We have a review of 10 top movies in English and Yoruba home videos; there are a lot of programmes on the terrestrial TV that are also on our channel, both local and foreign. Really, FOCUS TV is a must watch channel for everyone.

What does it take to get FOCUS TV to our homes?

All you need to do if you reside in Lagos State or its neighbouring towns or cities, is to buy the old antenna and a decoder, this will cost you about N300, but if you preferred the bundle, it is going to cost you N11,500 plus one month free subscription. And you are likely to watch about 60 channels, you are even permitted to watch about 16 foreign channels, and 20 indigenous channels including FOCUS TV when you are not able to pay your monthly subscription. The bundle subscription is family channel including CNN, Al jazerah, Christian Channel, Cartoon Tv, Sports, Music Channel, Movie Channel and many more. You cannot compare FOCUS TV with all these regular TV stations, our programmes are packaged with the niche viewers in mind and the maturity in our production is of world class standard.

Who is Tayo Adewusi?

I was born 40 years ago in Ilorin, Kwara State to Owu parents, which means I’m an Owu person. I started my primary education in Ile-Ife, Osun State, but I completed it in Lagos, I was at the Methodist Boys High School, Lagos and thereafter at the Lagos State School of Basic Studies, on Agidingbi Road, Ikeja, now converted to the Lagos State Technical College, Ikeja.

After my studies at the Lagos State School of Basic Studies, I did not get into a higher institution straight away because I wasn’t able to secure admission for the course of my interest so this delayed me a bit because I told myself that once I did not secure admission for the course of my interest I will not go for any other course. My intention then was to study Computer Science but I invariably went into the Lagos State Polytechnic to study accounting.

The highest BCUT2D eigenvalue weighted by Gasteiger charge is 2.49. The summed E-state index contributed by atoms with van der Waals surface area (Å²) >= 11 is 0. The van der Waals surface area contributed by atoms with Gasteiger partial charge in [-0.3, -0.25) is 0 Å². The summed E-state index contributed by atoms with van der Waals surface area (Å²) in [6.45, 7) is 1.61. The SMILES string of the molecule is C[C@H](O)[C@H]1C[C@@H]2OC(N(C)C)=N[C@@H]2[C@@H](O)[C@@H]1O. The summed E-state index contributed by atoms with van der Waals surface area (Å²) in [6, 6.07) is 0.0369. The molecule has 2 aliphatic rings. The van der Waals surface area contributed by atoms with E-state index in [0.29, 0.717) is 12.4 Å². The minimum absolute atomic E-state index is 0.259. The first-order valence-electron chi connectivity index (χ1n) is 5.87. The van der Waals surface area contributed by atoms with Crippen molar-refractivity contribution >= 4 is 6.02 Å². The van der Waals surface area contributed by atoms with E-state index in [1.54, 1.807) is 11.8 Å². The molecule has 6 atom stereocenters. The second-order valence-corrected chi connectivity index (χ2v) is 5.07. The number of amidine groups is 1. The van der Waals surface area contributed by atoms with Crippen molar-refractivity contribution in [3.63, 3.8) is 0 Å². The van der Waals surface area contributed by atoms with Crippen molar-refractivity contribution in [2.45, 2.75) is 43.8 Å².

Again, though I had the goal to get to the top of my accounting career, to be a Chattered Accountant, due to my inclination for the democratic struggle in Nigeria during the heady days of the military era, I was more or less distracted.

I started out my democratic struggle while in school as a student activist, I was the public relations officer of the Student Union Government – Lagos State Polytechnic, and later, the Director of Travels & Exchange of the National Association of Nigerian Students [NANS] Under Dennis leadership. These were some of the things I engaged in between 1992-1996,and thereafter, by the time I was probably leaving the school, my encounter with the likes of Chief Gani Fawehinmi, Olisa Agbakoba, Ayo Obe, Femi Falana, Festus Keyamo had influenced my decision to go into a full time activism which made me to pitch my tenth with the Civil Liberties Organisations [CLO] I use to have my desk at the CLO’s office.

This was at the height of the June 12 crisis, of course, we formed the Moshood Abiola Vanguard For Democracy [MAVFD] I was the founding and still the Secretary General. It was a trying period for all of us in the struggle between 1993-1999, it was evident that we weren’t looking beyond 1999 when we had democracy. Even Baba Abraham Adesanya, the leader of the Afenifere then, now of blessed memory, was not looking beyond 1999.

We were short sighted in the contemplation of what those that struggled for democracy should do when the military returned power to civilians in 1999. That is why, today, most of us that were in the struggle were not really part of the team running the country now. A lot of us were not just prepared for that, none of us was preparing to become even a councillor or hold any political position.

But in the course of our struggles, two organizations really supported and funded us, they gave financial backing to MAVFD programmes, these were the Democratic Department of the United States Embassy, and the Dutch Embassy. They were very supportive of our advocacy programmes. I can recall that we went into a relationship with MITV, RayPower 100.1FM, and MINAJ TV. We aired a programme called “Democratic Values” on all these stations between 1999 and 2001.